After the festival, he will visit several other cities, including Yogyakarta and Aceh, as part of a book tour. He plans to talk about the Middle East, the role of the United States in the region, Jewish identity and Palestinian nationalism.

“One of the interesting things for me about coming to the Ubud festival is to try to bridge the profound gap that exists between the English-speaking and the non-English speaking world,” he said.

He said he didn’t have much knowledge of Indonesian writers, not because he wasn’t interested, but mainly because of the language barrier.

“In the Western world, the literature of the non-English speaking countries is maybe not ignored, but certainly not highlighted as much as it should be,” he said. “I hope that in time this will change, especially with the help of a multilingual Internet.”

Loewenstein also published “The Blogging Revolution” in 2008.

“The main reason behind the book was a dissatisfaction with how the Western media reported on the rest of the world,” he said. “It started during and right after the Iraq war in 2003. It seemed to me extraordinary that in Australia and many parts of the West, there were very few Iraqi voices talking about the war.”

Internet blogs were one way for Loewenstein to get inside Iraq. He then decided to visit Cuba, Egypt, Iraq, Syria, Saudi Arabia and China — countries that he said are repressive but still have a vibrant and diverse Internet culture.

“There’s a great deal of online dissent in these countries,” Loewenstein said. “One of the things I wanted to talk about in the book was that the Internet on its own does not bring democracy, but what it does do in many countries, for example in Egypt, Iraq and China, is to bring issues to public attention.”

He talked to a number of people about why and how they were blogging, and especially about how they dealt with the censorship that exists in some of those countries.

“In places like China, for example, Google, Microsoft and Yahoo actually help the government to censor the Internet,” Loewenstein said. “To me, that is something profoundly disturbing that needed to be examined, while overall, I was trying to show how in the West we are willfully ignoring many voices that we could be listening to.”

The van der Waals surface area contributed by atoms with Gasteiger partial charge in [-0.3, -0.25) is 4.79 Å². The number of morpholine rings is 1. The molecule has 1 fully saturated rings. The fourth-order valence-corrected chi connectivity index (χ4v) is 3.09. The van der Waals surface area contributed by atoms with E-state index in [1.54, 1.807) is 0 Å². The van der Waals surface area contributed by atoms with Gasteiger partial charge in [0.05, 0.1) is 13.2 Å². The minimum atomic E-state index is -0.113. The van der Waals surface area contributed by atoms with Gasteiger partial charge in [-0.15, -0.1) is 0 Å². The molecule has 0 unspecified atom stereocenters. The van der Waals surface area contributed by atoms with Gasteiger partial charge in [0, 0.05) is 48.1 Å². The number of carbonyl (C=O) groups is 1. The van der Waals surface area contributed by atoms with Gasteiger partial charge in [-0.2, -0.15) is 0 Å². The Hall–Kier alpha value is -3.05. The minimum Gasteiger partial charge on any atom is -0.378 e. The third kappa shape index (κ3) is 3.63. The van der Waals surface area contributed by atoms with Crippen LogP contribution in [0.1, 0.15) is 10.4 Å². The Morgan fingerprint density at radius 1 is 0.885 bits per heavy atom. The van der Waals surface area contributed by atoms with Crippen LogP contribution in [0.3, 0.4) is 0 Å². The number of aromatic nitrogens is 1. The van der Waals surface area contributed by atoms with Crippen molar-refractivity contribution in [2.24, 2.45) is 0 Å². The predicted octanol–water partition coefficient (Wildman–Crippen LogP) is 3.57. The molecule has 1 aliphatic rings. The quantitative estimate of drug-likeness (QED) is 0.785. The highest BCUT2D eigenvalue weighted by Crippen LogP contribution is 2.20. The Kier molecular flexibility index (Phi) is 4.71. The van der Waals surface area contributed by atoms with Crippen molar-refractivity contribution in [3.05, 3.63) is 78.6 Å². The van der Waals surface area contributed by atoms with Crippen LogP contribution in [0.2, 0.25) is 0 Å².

He recently traveled to Israel and Palestine.

“I am very critical of the way Israel treats Palestinians, and I guess I just wanted to go there again and see it with my own eyes,” he said.

“It was despairing. The situation in Israel itself [is that] the country has moved very much to the right. In Palestine there is not much optimism despite Barack Obama coming in and talking about peace. Nothing has changed, nothing has been rebuilt.”

As someone who is Jewish, Loewenstein said, he felt profound shame about what his people were doing. This is one of the things he wants to speak about at the Ubud Writers and Readers Festival.

“For many people, especially in the Muslim world, there is a need to hear Jews speaking critically of Israel,” Loewenstein said. “What Israel does in Palestine is unconscionable and has to be condemned.”

Antony Loewenstein will be speaking at the Ubud Writers and Readers Festival this week.

Antony Loewenstein at the festival

October 9 2:15 – 3:30 p.m. Writing in the New World: Obama and Dissent, with Fatima Bhutto, Antony Loewenstein and Jamal Mahjoub Chair: Michael Vatikiotis
October 11 9 – 10 a.m. In Conversation: Antony Loewenstein Chair: Dominique Schwartz 4 – 5:30 p.m. A New Frontier: Blogging, Dissent and Solidarity, with Doel CP Allisah, Dian Hartati, Antony Loewenstein and Ng Yi-Sheng Chair: Angela Meyer

2 comments ↪
  • Marilyn

    Ant, you are an Australian atheist, you cannot be a jew as that means you are religious.

  • Wow, I think you should buy my book and it will help to clarify the lashouts! Lets all get along and help each other out, we are all good by nature.

    Mike Keller

    author

    <a href="http://www.lifeinaweek.com” target=”_blank”>www.lifeinaweek.com